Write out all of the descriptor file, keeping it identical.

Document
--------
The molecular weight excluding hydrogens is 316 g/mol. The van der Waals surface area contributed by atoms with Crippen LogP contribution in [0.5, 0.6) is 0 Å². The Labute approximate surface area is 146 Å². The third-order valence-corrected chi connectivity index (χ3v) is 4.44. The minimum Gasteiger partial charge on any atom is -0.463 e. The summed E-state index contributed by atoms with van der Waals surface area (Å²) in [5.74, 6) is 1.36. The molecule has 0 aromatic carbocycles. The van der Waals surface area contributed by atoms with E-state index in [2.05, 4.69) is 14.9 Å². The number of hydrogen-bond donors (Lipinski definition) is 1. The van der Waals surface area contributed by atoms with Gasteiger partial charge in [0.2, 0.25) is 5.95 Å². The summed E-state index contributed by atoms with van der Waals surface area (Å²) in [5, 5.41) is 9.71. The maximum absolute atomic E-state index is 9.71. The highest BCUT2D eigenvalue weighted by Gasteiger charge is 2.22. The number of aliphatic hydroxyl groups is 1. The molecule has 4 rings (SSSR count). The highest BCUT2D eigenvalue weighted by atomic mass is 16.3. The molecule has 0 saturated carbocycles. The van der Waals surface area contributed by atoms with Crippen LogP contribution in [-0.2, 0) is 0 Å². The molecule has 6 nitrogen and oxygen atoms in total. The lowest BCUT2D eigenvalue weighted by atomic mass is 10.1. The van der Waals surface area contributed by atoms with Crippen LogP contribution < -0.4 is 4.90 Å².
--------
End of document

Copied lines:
The molecular weight excluding hydrogens is 316 g/mol. The van der Waals surface area contributed by atoms with Crippen LogP contribution in [0.5, 0.6) is 0 Å². The Labute approximate surface area is 146 Å². The third-order valence-corrected chi connectivity index (χ3v) is 4.44. The minimum Gasteiger partial charge on any atom is -0.463 e. The summed E-state index contributed by atoms with van der Waals surface area (Å²) in [5.74, 6) is 1.36. The molecule has 0 aromatic carbocycles. The van der Waals surface area contributed by atoms with E-state index in [2.05, 4.69) is 14.9 Å². The number of hydrogen-bond donors (Lipinski definition) is 1. The van der Waals surface area contributed by atoms with Gasteiger partial charge in [0.2, 0.25) is 5.95 Å². The summed E-state index contributed by atoms with van der Waals surface area (Å²) in [5, 5.41) is 9.71. The maximum absolute atomic E-state index is 9.71. The highest BCUT2D eigenvalue weighted by Gasteiger charge is 2.22. The number of aliphatic hydroxyl groups is 1. The molecule has 4 rings (SSSR count). The highest BCUT2D eigenvalue weighted by atomic mass is 16.3. The molecule has 0 saturated carbocycles. The van der Waals surface area contributed by atoms with Crippen LogP contribution in [-0.2, 0) is 0 Å². The molecule has 6 nitrogen and oxygen atoms in total. The lowest BCUT2D eigenvalue weighted by atomic mass is 10.1. The van der Waals surface area contributed by atoms with Crippen LogP contribution < -0.4 is 4.90 Å².